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Over 600 Reds on DoJ ‘terrorist’ list

THE government has asked a Manila court to declare more than 600 people—including communist leader Jose Maria Sison, a UN special rapporteur, and leftist activists—terrorists under the Human Security Act.

The law allows law enforcers to arrest suspected terrorists without warrant and gives them the authority to detain suspects for three days.

In a petition filed Feb. 21, the Justice department asked the Manila City Regional Trial Court, Branch 19, to declare as terrorists more than 600 communist leaders and left-leaning activists.

The list included ranking Communist Party of the Philippines leaders Benito and Wilma Tiamzon, and National Democratic Front peace negotiators Luis Jalandoni, Connie Ledesma, Randall Echanis, and Rafael Baylosis, who is already detained at Camp Bagong Diwa in Taguig City.

The Justice department also listed former Bayan Muna Party-list Rep. Satur Ocampo, Catholic priest Frank Fernandez, Ilocos environmental activist Sherwin de Vera, and UN special rapporteur for the rights of indigenous people Victoria Tauli-Corpuz, Vicente Ladlad and Adelberto Silva.

The DoJ tagged Tauli-Corpuz as a member of the CPP’s Ilocos-Cordillera Regional Committee.

The Tiamzons were granted temporary liberty from detention in 2016 to join peace talks with the government.

Baylosis, an NDF consultant in the peace talks, was arrested in January for alleged illegal possession of firearms and explosives, a charge he has disputed.

President Duterte had earlier ordered the arrest of the NDF consultants following the termination of the peace talks.

The DoJ filed the petition following President Duterte’s Proclamation No. 374, declaring the CPP and its armed wing, the New People’s Army as terrorist organizations, and anyone proven to be financing these groups would be held liable under the law.

Proclamation No. 374 came a week after Mr. Duterte issued Proclamation No. 360, which cancelled government’s peace negotiations with the CPP-NPA and its political wing, the NDF.

The DoJ list consisted of 461 names and 188 aliases that the government sought to have declared as “terrorists.”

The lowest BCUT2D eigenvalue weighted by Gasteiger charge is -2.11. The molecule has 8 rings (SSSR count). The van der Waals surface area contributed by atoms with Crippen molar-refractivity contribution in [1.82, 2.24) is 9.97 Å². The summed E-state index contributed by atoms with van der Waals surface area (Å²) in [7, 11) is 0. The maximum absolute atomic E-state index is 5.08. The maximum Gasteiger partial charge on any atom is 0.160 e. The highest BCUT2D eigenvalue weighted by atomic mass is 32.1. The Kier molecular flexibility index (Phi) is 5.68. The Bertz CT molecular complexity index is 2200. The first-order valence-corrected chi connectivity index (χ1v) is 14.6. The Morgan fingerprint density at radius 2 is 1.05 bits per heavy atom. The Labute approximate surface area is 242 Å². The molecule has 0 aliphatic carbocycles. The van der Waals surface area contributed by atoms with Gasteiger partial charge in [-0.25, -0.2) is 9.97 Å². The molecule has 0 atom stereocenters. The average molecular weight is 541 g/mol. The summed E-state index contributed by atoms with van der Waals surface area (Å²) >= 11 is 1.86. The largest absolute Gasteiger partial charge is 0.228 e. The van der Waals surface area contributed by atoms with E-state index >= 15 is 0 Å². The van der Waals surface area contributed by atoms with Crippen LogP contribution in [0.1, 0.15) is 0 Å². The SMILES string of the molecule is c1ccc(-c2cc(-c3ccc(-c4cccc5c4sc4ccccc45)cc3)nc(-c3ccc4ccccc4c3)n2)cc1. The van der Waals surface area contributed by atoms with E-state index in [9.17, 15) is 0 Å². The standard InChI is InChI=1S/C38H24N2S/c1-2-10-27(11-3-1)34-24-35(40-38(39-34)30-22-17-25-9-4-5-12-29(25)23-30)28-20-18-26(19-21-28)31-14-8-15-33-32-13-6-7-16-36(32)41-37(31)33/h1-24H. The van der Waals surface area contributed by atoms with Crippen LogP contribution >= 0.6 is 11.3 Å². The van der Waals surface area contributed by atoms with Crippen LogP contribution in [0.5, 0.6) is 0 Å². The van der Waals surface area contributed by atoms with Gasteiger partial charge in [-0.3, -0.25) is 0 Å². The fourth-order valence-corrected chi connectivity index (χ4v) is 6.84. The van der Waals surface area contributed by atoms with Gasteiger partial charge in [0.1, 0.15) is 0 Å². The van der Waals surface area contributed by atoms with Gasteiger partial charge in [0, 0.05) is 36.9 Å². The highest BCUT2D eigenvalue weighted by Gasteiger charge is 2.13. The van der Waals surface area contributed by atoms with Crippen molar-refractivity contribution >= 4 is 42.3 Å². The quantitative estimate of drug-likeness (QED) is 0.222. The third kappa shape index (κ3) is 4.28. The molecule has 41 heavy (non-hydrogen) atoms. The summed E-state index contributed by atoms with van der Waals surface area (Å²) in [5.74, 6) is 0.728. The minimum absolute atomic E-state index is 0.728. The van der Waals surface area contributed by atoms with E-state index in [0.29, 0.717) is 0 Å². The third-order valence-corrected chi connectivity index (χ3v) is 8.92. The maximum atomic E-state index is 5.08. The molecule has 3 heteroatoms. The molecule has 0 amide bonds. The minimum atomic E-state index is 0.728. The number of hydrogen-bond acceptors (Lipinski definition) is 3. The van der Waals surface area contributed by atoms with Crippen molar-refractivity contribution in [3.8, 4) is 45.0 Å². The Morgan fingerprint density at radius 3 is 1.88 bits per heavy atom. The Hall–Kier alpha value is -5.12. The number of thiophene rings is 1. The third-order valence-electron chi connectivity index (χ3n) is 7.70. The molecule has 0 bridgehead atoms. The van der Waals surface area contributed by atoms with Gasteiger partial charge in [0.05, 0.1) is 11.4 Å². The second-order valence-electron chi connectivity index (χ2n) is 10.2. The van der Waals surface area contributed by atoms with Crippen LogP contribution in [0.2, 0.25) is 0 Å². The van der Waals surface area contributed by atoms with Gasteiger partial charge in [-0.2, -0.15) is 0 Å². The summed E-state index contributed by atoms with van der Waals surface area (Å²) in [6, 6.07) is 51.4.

Also included in the list was Jorge Madlos, the Davao-based spokesman of the NPA.

Many of those on the list were identified only by aliases such as @Boy Negro, @Kelly, @Fidel. The petition also included John Does.

Sison lashed back at Duterte, calling him the “No. 1 terrorist in the Philippines.”

“Duterte is engaged in a wild anti-communist witch-hunt under the guise of anti-terrorism. An immediate look at his list of ‘terrorists’ will show that he is running amok in slandering people as ‘terrorists.’ There are also hundreds of John Does in the list just to intimidate limitless number of people,” Sison said.

For her part, Corpuz, who served as former chairman of the UN Permanent Forum on Indigenous Issues before she was named UN special rapporteur in 2014, said she will answer the baseless allegation of the government.

She was listed as an alleged member of the Ilocos-Cordillera Regional Committee.

“I will address this baseless, malicious, and irresponsible inclusion of my name even as I am consulting my lawyers on what legal courses of action to take to clear my name and even make accountable those who put my life and security at risk,” Corpuz said.

Meannwhile, the Justice department junked the criminal complaint filed by the authorities against the wife of one of the slain leaders of the Maute terrorist group.

The DoJ Task Force Marawi City chaired by Senior Assistant State Prosecutor Peter L. Ong dropped the rebellion complaint filed by Philippine National Police-Criminal Investigation and Detection Group and the Armed Forces of the Philippines-The Judge Advocate General against Najiya Dilangalen Karon-Maute for lack of probable cause.

Najiaya, wife of Mohammad Maute, who died in a battle with government forces in Marawi City, was arrested on Jan. 23, 2018 in Cotabato City.

The complaint was based on the testimony of a certain Martino Elyana, who was abducted in Padian, Marawi City. Padian said he saw Najiya and her husband bring food to members of the rebel group in the Bato Mosque in June 2017.

But the panel said in its resolution that Najiya’s act of bringing food with her husband were not overt acts of rebellion.

Also on Friday, the US government pledged to help the Bureau of Immigration in its anti-terrorism campaign by training its personnel and exchanging intelligence information on the identities and whereabouts of suspected international terrorists.

US Department of Homeland Security Undersecretary for Intelligence and Analysis David Glawe made the pledge in a recent meeting with Justice Secretary Vitaliano Aguirre II and BI Commissioner Jaime Morente.

Aguirre welcomed Glawe’s visit as a positive step towards enhancing the Philippine government’s capability to effective wage the global war against terrorism. With Vito Barcelo

Topics: Human Security Act , Terrorist
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